Friday 22 September 2017

Planners urged to reject 'anti-urban bias' in politics and avoid past mistakes

Dublin Chamber has called for resources to be allocated to densely-populated areas, writes Gavin McLoughlin

Chamber's chief executive Mary Rose Burke, who oversaw the rebrand. Photo: Conor McCabe
Chamber's chief executive Mary Rose Burke, who oversaw the rebrand. Photo: Conor McCabe
Gavin McLoughlin

Gavin McLoughlin

Dublin Chamber of Commerce has urged the Government to overcome an "anti-urban bias" in Irish political culture in its submission to a public consultation on the new national planning framework.

The chamber, which represents 1,300 businesses in the Greater Dublin Area, said the plan was a chance to "avoid the planning mistakes that Dublin made" in other cities.

A 2014 ESRI paper found Dublin had a lower spend per capita on transport infrastructure in the years 1995-2009, saying that this was in part due to infrastructure being cheaper per person in densely-populated areas.

"The time has come for the Government to start allocating national resources in a way that respects and reflects where the Irish people actually choose to live in their largest numbers. The National Planning Framework represents an important opportunity for policymakers to overcome the conventional anti-urban bias in Irish political culture and to plan successfully for the future," the Chamber said in its submission.

"Policymakers must recognise that the proportion of Ireland's population living in rural areas will continue to decline in the coming decades, while the proportion living in urban areas will continue to increase. Rather than squandering limited national resources in an effort to combat a global and irreversible trend, Government should focus on getting the urbanisation process right."

The submission calls for higher buildings to be allowed in certain areas to combat urban sprawl.

"Low-density development is an unsustainable model and a significant contributor to Ireland's current housing and public transport problems. It chokes off housing supply in the locations where people most want to live, while encouraging urban sprawl and ever longer commuting times."

The Chamber will this week unveil a new logo after a five-month rebranding process, which drops the words 'of commerce' from the logo, which also returns to blue. "The new brand is a reflection Dublin's Chamber's position as the business voice for Dublin. Going forward, we want to ensure that Dublin is a modern, welcoming and vibrant place in which to live, work and do business," said the Chamber's chief executive Mary Rose Burke, who oversaw the rebrand.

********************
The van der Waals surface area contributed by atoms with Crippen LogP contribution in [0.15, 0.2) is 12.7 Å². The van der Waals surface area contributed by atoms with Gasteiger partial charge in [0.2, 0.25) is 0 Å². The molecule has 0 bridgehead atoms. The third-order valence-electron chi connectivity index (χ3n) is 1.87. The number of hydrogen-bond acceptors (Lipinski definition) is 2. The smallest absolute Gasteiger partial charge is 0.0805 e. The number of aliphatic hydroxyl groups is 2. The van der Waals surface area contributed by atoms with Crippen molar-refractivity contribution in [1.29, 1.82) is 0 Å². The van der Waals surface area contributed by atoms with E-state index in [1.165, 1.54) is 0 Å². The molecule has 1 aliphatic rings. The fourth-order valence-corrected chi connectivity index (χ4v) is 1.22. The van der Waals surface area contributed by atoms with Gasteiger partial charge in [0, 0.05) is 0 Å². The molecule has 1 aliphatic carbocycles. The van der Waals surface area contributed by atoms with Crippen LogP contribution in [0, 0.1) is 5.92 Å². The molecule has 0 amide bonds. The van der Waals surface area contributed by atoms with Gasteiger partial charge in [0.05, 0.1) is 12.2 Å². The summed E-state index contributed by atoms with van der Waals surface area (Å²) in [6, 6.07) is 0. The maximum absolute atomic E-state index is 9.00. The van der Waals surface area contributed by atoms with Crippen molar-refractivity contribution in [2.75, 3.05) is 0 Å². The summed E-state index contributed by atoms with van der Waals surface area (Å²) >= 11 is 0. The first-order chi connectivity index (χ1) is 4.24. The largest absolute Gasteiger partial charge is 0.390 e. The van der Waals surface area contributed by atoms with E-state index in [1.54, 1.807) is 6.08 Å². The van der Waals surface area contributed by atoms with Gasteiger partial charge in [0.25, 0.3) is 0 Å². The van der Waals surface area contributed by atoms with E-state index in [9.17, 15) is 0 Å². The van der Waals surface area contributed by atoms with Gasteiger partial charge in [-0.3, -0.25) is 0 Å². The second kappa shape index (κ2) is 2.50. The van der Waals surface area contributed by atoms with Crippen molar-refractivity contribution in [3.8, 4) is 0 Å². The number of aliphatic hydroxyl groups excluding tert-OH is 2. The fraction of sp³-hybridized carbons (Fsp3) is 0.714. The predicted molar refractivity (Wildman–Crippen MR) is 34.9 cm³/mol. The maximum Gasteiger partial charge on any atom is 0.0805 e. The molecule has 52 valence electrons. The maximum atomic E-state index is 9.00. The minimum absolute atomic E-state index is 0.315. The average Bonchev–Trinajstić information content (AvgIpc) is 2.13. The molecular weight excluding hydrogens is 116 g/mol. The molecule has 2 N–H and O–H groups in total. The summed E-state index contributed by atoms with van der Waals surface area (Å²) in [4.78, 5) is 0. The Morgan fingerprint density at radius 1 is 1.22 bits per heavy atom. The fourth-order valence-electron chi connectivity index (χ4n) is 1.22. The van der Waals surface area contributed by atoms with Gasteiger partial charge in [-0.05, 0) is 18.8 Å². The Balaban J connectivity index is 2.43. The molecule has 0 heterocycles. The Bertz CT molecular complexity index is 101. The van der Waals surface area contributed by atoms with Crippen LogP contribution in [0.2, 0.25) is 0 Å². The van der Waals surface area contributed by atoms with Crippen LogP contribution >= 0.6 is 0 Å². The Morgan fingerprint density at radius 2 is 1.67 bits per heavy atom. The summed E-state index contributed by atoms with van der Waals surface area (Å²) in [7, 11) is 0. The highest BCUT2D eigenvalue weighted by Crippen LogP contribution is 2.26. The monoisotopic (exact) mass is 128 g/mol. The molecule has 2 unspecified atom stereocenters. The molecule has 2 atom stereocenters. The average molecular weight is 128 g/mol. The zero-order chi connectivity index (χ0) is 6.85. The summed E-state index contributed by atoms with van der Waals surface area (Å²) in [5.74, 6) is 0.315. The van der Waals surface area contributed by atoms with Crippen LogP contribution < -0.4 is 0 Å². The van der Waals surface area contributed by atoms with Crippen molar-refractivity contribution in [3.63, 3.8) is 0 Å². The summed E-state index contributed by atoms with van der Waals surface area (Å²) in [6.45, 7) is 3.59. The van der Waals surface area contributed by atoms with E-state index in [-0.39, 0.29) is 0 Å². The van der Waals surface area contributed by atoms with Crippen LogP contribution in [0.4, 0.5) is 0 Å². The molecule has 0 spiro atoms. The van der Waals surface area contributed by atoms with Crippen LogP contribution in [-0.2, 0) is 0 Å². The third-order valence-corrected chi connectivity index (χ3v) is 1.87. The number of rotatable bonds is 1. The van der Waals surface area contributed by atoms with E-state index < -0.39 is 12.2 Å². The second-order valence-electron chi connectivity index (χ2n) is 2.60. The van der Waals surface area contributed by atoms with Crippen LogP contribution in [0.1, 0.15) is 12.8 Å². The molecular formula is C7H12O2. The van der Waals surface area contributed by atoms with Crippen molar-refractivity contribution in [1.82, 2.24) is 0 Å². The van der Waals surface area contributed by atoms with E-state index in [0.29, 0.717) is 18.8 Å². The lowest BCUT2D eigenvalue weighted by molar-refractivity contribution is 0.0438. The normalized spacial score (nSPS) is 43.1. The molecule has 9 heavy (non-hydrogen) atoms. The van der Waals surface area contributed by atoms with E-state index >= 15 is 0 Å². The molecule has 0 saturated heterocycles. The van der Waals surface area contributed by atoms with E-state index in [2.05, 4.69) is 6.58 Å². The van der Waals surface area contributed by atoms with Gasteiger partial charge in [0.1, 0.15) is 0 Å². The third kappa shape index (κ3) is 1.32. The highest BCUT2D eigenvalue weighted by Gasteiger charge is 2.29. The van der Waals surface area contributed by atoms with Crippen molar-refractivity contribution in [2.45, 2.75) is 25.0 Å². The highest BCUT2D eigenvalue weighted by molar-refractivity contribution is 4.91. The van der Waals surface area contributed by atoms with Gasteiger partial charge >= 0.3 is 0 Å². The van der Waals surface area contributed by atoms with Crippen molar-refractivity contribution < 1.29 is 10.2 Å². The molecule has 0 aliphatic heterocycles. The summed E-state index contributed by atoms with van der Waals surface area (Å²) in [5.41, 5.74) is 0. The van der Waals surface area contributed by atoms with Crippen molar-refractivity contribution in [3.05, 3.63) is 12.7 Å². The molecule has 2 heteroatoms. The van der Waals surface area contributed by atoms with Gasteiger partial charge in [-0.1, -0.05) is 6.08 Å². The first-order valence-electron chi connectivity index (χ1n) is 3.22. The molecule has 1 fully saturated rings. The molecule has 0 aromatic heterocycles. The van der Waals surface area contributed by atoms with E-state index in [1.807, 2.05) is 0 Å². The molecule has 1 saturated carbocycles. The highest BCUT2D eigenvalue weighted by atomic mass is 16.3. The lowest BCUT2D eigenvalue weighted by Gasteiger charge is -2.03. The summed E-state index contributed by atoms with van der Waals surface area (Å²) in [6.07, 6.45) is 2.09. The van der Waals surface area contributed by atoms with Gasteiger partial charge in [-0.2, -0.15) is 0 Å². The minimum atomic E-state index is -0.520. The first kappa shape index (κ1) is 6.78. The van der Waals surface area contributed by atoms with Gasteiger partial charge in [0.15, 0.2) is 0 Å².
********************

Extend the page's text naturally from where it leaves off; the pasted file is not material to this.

"We will always be Dublin Chamber of Commerce, but the change in the naming convention reflects how our members and the people of Dublin know us: Dublin Chamber."

The Chamber is working on its own consultation process as it seeks to map out its future advocacy agenda. In a recent interview with the Sunday Independent, Burke, pictured, said the consultation is designed to get people thinking about what they want Dublin to be like in the year 2050. "Anything done in a five- or seven-year scale, people's views are framed by the limitations of what's possible now, or what they read in the papers. If you take it out more into the 'impossible future', anything becomes possible," Burke said.

"There's no reason now in a very modern dynamic and successful economy why we wouldn't have a big ambition and have that ambition to be a world-class city." Burke backed the construction of a rail link to Dublin Airport and the Dart Underground, adding that the city should look to have 40-to-60-storey "iconic buildings" in defined areas. Burke cited London and Boston as examples of Georgian cities with low skylines that had successfully built higher in certain areas.

"People want to live in Dublin at the moment, it's very multicultural, people enjoy living here, they do enjoy that sense of Irishness and the craic in Dublin. So it is attractive, but we now need to scramble to make sure that we don't lose that. The pressure that's coming on in terms of housing, the pressure that's there in terms of transport, the length of people's commutes, all of those, if they're not dealt with, could end up making it less attractive to live in Dublin and harder to attract business."

Sunday Indo Business

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